Tuesday, April 14, 2015

Three Surprising Non-Cash Items IRS Says You Must Report On Your Taxes

To the person on the street, the phrase “for tax purposes” sounds artificial, if not ridiculous. A variety of events can give you taxable income even though you’ve seen no cash. Here are the most common ones you may encounter:

1. Cancellation of Debt Income. One category where you can have income despite an absence of cash involves a discharge of debt (also called cancellation of debt or “COD” income). If you are solvent and are relieved of the obligation to repay a debt (your debt is forgiven), the tax law says you’ve just received the forgiven debt as income. In most cases, lenders are required to issue a Form 1099-C reporting this COD income to ensure you don’t omit it from your tax return. there are a few key exceptions to be aware of: Debts forgiven while you’re in bankruptcy–or if not in bankruptcy when you are technically insolvent with more debt than assets–don’t count as income.

2. Partnerships, LLCs and S Corporations. Phantom income from entities can be a big problem. Partnerships, limited liability companies (LLCs) and S corporations are pass-through entitles. That means they are generally not taxed themselves, their owners are taxed. Each owner receives a Form K-1 that reports his or her appropriate share of the income (or loss) even if that income is retained by the business and not distributed to the owners. You are obligated to report it, regardless of whether you received any payout. The IRS matches K-1s against individual tax returns.

3. Constructive Receipt. If you have a legal right to a payment but elect not to receive it, the IRS can tax you nonetheless. Constructive receipt requires you to pay tax when you merely have a right to payment even though you do not actually receive it. The classic example of constructive receipt is a bonus check. Suppose your employer tries to hand it to you at year end, but you insist you’d rather receive it in January, thinking you can postpone the taxes. Wrong. Because you had the right to receive it in December, it is taxable then, even though you might not actually pick it up until January.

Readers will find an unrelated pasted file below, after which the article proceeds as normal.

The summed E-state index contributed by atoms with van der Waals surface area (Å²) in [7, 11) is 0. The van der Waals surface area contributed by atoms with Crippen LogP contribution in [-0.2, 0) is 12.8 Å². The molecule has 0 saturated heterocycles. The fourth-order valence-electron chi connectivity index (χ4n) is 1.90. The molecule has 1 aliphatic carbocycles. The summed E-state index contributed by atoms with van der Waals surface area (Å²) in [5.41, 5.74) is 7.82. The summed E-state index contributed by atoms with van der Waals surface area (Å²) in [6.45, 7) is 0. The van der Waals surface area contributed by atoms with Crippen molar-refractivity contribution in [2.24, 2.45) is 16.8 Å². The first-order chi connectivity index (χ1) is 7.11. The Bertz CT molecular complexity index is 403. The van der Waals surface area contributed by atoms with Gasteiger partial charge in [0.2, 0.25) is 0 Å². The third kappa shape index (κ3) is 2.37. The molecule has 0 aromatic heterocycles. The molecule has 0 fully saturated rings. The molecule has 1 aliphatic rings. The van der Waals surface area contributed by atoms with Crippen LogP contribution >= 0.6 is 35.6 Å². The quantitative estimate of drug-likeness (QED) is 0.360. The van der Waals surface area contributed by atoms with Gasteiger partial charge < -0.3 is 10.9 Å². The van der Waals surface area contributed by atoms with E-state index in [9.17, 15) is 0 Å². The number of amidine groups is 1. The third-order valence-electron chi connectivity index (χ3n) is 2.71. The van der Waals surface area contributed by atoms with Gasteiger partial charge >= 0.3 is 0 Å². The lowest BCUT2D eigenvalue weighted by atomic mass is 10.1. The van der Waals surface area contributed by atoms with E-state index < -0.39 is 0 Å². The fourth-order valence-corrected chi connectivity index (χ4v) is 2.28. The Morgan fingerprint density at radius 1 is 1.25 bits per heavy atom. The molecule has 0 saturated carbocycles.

On the other hand, if your company actually agrees to delay the payment (and actually pays it to you and reports it on its own taxes as paid in January) you would probably be successful in putting off recognition of the income until the next year. Yet even in this circumstance, the IRS might contend you had theright to receive it in the earlier year. The IRS does its best to ferret out constructive-receipt issues, and disputes about such items do occur.

The situation would be quite different if you negotiated for deferred payments before you provided the services. For example, suppose you are a consultant and contract to provide personal services in 2009 with the understanding that you will complete all of the services in 2009, but will not be paid until Feb. 1, 2010. Is there constructive receipt? No. In general, you can do this kind of tax deferral planning as long as you negotiate for it up front and have not yet performed the work.

Some of the biggest misconceptions about constructive receipt involve conditions. Suppose you are selling your watch collection. A buyer offers you $100,000 and even holds out a check. Is this constructive receipt? No, unless you part with the watch collection.

If you simply refuse the offer–even if your refusal is purely tax-motivated because you don’t want to sell the watch collection until January–that will be effective for tax purposes. Because you condition the transaction on a transfer of legal rights (your title to the watch collection and presumably your delivery of it), there is no constructive receipt.

If you are settling a lawsuit, you might refuse to sign the settlement agreement unless it states that the defendant will pay you in installments. Even though it may sound as if you could have gotten the money sooner, there is no constructive receipt because you conditioned your signature on receiving payment in the fashion you wanted. That is different from having already performed services, being offered a paycheck and delaying taking it.

Tax issues in litigation are huge, and you should consider the bottom line after taxes, not before taxes. In fact, when settling litigation, you should always address taxes, preferably before you sign. Otherwise you may end up with a Form 1099 you would rather not have. From Forbes: Robert W Woods